More than a million and a half people were arrested for some form of drug possession in 2020.

People who use drugs are more than three times as likely to be arrested for other crimes as people who do not use such illicit substances.

More than 1 in 8 American children under the age of 14 reports being approached by someone trying to sell them drugs in the past year.

Overcrowded Prisons

20% of all state prisoners were behind bars solely because of a drug-related offense. 53% of all people in federal prisons are there because of a drug-related offense.

85% of the American prison population has at least one form of substance abuse disorder.

Increased Healthcare Costs

Experts estimate that Americans spent more than $6.4 billion treating people who used illicit drugs in 2009. By 2020, the costs of treating those with substance abuse disorders have doubled to more than $15 billion annually.

Researchers estimate over $2 billion was spent in the United States to treat people with opioid use disorder.

14% of all emergency room visits in the United States were related in some way to illicit substance abuse.

10% of all hospital stays in the United States were related to illicit substance abuse in 2020.

People who use illicit substances take an average of 2 days longer to recover from illnesses than those who don’t use these substances.

A single day of treatment can cost over $100 per patient. However, if left unchecked, the user may be at risk of other, more costly conditions such as heart attack and stroke.

Users who began using illicit substances at an early age such as before twelve were more likely to find it harder to shake. They were also more likely to run up larger healthcare bills to treat their addiction.

Prevention And Treatment

Preventing people from using illicit substances is cheaper than treating people who have become addicted. Officials estimate each dollar spent on preventing drug use saves at least $15 in treatment costs.

25% of all drug users will be able to kick the habit after their first effort at treatment.

75% of all people who use illicit substances will be able to stop using these substances after more than one round of treatment.

Seeking Help And Support

Varied forms of help are available for those who want to stop using them. Drug users may choose between inpatient and outpatient services. Inpatient services allow the person with a substance abuse disorder to get help onsite. Outpatient services allow the person with this issue to get help while staying at home and even working part-time during the treatment process.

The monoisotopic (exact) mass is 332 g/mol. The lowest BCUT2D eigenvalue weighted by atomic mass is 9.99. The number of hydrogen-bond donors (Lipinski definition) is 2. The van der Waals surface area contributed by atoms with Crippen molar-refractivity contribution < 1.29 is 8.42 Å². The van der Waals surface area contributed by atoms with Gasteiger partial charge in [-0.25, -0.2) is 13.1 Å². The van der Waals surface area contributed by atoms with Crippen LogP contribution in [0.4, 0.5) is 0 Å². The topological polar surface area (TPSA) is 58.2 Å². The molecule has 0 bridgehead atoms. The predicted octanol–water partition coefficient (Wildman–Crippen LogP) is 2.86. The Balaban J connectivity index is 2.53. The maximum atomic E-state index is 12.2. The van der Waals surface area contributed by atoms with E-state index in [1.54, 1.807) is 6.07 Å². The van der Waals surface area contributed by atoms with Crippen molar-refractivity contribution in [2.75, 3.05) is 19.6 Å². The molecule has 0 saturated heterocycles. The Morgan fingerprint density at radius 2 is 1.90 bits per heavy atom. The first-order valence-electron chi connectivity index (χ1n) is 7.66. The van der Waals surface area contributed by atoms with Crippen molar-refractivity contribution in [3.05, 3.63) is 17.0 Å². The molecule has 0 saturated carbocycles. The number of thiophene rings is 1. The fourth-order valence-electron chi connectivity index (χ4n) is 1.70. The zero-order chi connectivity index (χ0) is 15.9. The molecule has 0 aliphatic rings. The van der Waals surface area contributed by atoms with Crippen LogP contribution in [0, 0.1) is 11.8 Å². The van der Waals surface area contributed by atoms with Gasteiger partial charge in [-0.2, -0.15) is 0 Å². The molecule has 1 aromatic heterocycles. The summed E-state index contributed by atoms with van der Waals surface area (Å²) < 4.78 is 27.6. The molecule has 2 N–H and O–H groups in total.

Conclusion

Using illicit substances may feel freeing at first. People who like to take risks can delight in doing something that has such obvious risks. Those who move in social circles in which substance use is common and readily available may feel they are missing out on social connections if they refuse to partake. It’s fun to be part of a group.

However, the risks of drug use outweigh any benefits. People who use drugs are at risk of being arrested, convicted, and winding up with a permanent criminal record. Those who use drugs are also at many kinds of health risks. If you have an underlying mental health condition, using these substances can put you at further risk of additional mental health issues. People who use drugs also put their overall health at risk. Those who use these illicit substances face risks to many organs including the heart and lungs.

That’s why it’s best to avoid using illicit substances in the first place. If you don’t use drugs you won’t need substance abuse treatment. You can live your life without worrying about this issue.

References

  1. https://www.rethink.org/advice-and-information/about-mental-illness/learn-more-about-conditions/drugs-alcohol-and-mental-health/
  2. https://www.samhsa.gov/adult-drug-use
  3. https://www.turnbridge.com/news-events/latest-articles/legal-consequences-of-addiction/
  4. https://obamawhitehouse.archives.gov/ondcp/ondcp-fact-sheets/how-illicit-drug-use-affects-business-and-the-economy
Dr. Elizabeth Drew
Medical Director

Medical Director Dr. Elizabeth Drew graduated from Hahnemann University School of Medicine and completed her family practice residency at Lehigh Valley Hospital in Allentown PA. In 2005, she opened her family medicine office in Doylestown, and in 2008 she treated her first patient for opiate addiction.

Since then Dr. Drew has attained her board certification in Addiction Medicine, treated more than a thousand patients for addiction to opiates and alcohol, participated in programs to educate the community, traveled to Washington DC to educate our legislators, and served as Medical Director at some of the best addiction treatment programs in Pennsylvania.

She understands that addiction is a chronic disease that no one would choose to have, and her treatment philosophy is based on respect, compassion, and empowerment. She is excited to be the Medical Director of MPower Wellness and work to provide superior addiction treatment in Chester County.